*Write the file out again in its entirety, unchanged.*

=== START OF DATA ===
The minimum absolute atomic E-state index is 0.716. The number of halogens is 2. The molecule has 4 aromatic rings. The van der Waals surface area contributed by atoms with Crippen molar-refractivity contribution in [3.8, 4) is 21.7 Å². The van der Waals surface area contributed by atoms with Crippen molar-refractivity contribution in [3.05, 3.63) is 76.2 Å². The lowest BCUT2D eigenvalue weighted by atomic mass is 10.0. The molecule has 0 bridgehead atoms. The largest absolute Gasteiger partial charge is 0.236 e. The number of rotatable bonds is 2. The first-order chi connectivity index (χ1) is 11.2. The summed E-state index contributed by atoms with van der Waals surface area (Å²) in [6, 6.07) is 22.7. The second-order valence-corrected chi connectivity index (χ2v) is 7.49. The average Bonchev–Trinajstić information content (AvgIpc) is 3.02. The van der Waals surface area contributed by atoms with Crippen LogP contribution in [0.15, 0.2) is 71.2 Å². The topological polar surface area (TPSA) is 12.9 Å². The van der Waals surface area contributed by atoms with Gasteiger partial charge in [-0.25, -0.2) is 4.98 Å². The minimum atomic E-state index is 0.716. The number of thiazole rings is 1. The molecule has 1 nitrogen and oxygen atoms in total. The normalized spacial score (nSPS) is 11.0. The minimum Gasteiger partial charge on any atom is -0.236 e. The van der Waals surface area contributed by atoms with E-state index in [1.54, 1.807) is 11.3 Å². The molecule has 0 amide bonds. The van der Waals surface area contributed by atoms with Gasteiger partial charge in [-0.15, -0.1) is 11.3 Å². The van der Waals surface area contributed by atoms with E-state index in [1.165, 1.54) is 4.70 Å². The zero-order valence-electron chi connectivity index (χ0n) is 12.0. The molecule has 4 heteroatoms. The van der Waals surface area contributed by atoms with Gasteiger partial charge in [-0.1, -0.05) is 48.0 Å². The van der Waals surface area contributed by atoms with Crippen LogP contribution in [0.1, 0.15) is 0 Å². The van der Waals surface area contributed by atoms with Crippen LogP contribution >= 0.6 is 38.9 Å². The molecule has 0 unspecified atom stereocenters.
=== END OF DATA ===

The minimum absolute atomic E-state index is 0.716. The number of halogens is 2. The molecule has 4 aromatic rings. The van der Waals surface area contributed by atoms with Crippen molar-refractivity contribution in [3.8, 4) is 21.7 Å². The van der Waals surface area contributed by atoms with Crippen molar-refractivity contribution in [3.05, 3.63) is 76.2 Å². The lowest BCUT2D eigenvalue weighted by atomic mass is 10.0. The molecule has 0 bridgehead atoms. The largest absolute Gasteiger partial charge is 0.236 e. The number of rotatable bonds is 2. The first-order chi connectivity index (χ1) is 11.2. The summed E-state index contributed by atoms with van der Waals surface area (Å²) in [6, 6.07) is 22.7. The second-order valence-corrected chi connectivity index (χ2v) is 7.49. The average Bonchev–Trinajstić information content (AvgIpc) is 3.02. The van der Waals surface area contributed by atoms with Crippen LogP contribution in [0.15, 0.2) is 71.2 Å². The topological polar surface area (TPSA) is 12.9 Å². The van der Waals surface area contributed by atoms with Gasteiger partial charge in [-0.25, -0.2) is 4.98 Å². The minimum atomic E-state index is 0.716. The number of thiazole rings is 1. The molecule has 1 nitrogen and oxygen atoms in total. The normalized spacial score (nSPS) is 11.0. The minimum Gasteiger partial charge on any atom is -0.236 e. The van der Waals surface area contributed by atoms with E-state index in [1.54, 1.807) is 11.3 Å². The molecule has 0 amide bonds. The van der Waals surface area contributed by atoms with Gasteiger partial charge in [-0.15, -0.1) is 11.3 Å². The van der Waals surface area contributed by atoms with E-state index in [1.165, 1.54) is 4.70 Å². The zero-order valence-electron chi connectivity index (χ0n) is 12.0. The molecule has 4 heteroatoms. The van der Waals surface area contributed by atoms with Gasteiger partial charge in [-0.1, -0.05) is 48.0 Å². The van der Waals surface area contributed by atoms with Crippen LogP contribution in [0.1, 0.15) is 0 Å². The van der Waals surface area contributed by atoms with Crippen LogP contribution >= 0.6 is 38.9 Å². The molecule has 0 unspecified atom stereocenters.